The United States has known only a few presidents with the opportunity, ability, and desire to effect profound changes in its fundamental political and national character. George Washington, Thomas Jefferson, and Andrew Jackson largely determined that national character during the first part of the nineteenth century; since then, the two presidents who have most transformed the United States were Abraham Lincoln and Franklin Delano Roosevelt. After these men left the White House, the country had indeed experienced what Lincoln termed a “rebirth.”
If there is something still mysterious and puzzling about Lincoln’s rise to greatness, the personal transformation of Franklin D. Roosevelt from a charming but essentially lightweight politician into the nation’s predominant figure in the first half of the twentieth century has been frequently and patly explained by his bout with polio. Ted Morgan’s biography examines and reaffirms that explanation, making it less pat and more profound.
Why, it could be asked, should a wealthy patrician such as Franklin Delano Roosevelt emerge as the champion of the disadvantaged, the defender of the working man, and the president capable of leading a nation out of a depression and through its greatest and most trying war?
The answer, according to Morgan’s lengthy and well-researched biography, is in the cruel yet redeeming fate that transformed Franklin Delano Roosevelt into FDR. Essential to any understanding of this man is the simple, inescapable fact that in 1921, at age forty, he was stricken with polio and was crippled for the rest of his life.
The prepolio Roosevelt was charming and witty, a vibrant, handsome man of many talents but few convictions, of much charm but slight determination. His ancestry was long and distinguished: Thirteen blood lines could be traced back to the Mayflower. He was supremely lucky in almost too many ways: The only son of a devoted, doting mother, he was tutored at home, was taught at Groton, and was graduated from Harvard University knowing all the right people and related to a good many of them.
From Harvard graduation until 1921, Roosevelt was given a string of successes that would have cost most men struggle and sacrifice. In 1909, he was drafted to run for the New York State Senate and was elected, a Democrat in a Republican district. He served one term; he was unconcerned with labor issues, scorned the urban interests, and had little time for the poor.
Following Woodrow Wilson’s election in 1912, Roosevelt was selected as assistant secretary of the navy. He was highly competent and extremely energetic but constantly complained about and conspired against the secretary who had chosen him, Josephus Daniels. Yet, Daniels repeatedly forgave Roosevelt—an early indication of the almost hypnotic charm FDR could exercise over others.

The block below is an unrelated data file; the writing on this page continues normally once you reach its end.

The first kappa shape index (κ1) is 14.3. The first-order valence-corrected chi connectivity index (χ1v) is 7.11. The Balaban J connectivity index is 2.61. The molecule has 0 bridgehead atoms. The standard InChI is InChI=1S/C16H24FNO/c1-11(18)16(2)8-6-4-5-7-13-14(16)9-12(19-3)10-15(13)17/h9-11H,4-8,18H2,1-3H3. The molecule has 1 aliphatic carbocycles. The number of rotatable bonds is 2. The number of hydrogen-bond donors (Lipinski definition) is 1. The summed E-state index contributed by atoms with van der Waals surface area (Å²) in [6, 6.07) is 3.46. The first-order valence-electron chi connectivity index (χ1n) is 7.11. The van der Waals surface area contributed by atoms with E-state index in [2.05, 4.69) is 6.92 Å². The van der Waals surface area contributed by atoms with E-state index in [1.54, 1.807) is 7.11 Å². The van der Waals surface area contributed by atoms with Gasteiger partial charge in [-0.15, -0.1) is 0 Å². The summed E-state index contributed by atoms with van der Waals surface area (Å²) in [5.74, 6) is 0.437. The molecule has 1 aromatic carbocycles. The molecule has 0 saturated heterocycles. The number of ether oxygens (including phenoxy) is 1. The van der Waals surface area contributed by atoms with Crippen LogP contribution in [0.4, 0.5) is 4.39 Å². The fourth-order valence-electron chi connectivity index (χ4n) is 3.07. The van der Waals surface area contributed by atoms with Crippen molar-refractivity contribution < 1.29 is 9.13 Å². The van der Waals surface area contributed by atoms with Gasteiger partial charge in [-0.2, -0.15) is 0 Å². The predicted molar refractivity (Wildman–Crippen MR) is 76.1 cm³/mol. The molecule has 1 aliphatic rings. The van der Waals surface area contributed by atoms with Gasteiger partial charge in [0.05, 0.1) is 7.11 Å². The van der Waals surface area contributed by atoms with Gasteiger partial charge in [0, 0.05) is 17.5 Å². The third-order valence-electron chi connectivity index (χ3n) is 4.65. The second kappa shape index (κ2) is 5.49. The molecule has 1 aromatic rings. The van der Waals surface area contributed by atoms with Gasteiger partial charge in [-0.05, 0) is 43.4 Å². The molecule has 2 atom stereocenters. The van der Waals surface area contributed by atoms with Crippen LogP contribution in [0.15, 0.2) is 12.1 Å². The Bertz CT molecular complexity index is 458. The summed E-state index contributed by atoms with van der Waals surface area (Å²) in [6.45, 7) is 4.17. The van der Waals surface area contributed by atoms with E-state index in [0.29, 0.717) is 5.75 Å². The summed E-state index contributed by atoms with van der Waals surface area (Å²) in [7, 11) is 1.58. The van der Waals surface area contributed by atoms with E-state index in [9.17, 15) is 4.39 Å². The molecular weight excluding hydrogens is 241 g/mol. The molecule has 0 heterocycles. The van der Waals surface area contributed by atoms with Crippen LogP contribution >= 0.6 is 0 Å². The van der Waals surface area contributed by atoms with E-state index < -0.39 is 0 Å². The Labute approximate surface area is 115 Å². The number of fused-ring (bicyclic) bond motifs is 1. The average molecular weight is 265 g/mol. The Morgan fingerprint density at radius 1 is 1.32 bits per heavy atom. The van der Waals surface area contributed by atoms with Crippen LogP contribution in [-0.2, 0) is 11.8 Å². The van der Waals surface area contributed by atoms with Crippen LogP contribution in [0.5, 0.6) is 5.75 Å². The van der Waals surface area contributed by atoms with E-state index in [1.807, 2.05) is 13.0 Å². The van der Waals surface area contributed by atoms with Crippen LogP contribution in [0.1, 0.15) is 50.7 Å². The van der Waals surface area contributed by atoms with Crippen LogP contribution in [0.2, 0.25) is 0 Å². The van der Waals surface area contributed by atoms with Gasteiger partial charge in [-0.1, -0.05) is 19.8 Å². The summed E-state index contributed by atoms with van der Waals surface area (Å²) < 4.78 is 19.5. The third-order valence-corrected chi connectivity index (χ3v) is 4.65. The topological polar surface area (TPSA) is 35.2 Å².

By 1920, Roosevelt was well-known enough to run for vice president on the Democratic ticket. It was a Republican year, and the Democrats lost badly, but the Party professionals had been impressed, and there was talk that he would someday head the ticket.
Then, in the summer of 1921, Roosevelt awoke at his Maine summer resort at Campobello, unable to move his legs, incapable of walking. He had polio, a disease then little understood, greatly feared, and almost never cured. For the next twenty-four years, he had to be carried or wheeled from place to place; he could not stand, except when each withered leg was strapped into a steel brace weighing seven pounds.
This, according to Morgan, was the transformation, the break that divides mere Roosevelt from FDR. It was not so much that he learned how to function as a cripple, but that he learned what it meant, and how it applied to lives other than his own. From being a cripple, and from meditation on that experience, FDR gained enduring insight into what it meant to be jobless, homeless, a farmer facing foreclosure or a small businessman going under. It is not surprising that he came to develop a belief that the proper role for government is to assist its citizens in times of depression. After Campobello, “Roosevelt’s existence was a testimony to helping hands.”
The transformation was difficult. For years, FDR clung to the notion that some treatment, some cure would be possible; then, and only then, would he return to public life. Al Smith of New York talked him into coming back sooner; FDR returned with his “happy warrior” speech nominating Smith for president. Smith lost, but FDR was launched. Later, tragically, Smith would become one of the most vocal opponents of Roosevelt, his pride injured by FDR’s failure to follow his advice.
It was not the first time, nor the last, that FDR angered those who sought to control him or dismayed those who tried to advise him. Some, Morgan admits, found his management style devious; others were...
(The entire section is 2015 words.)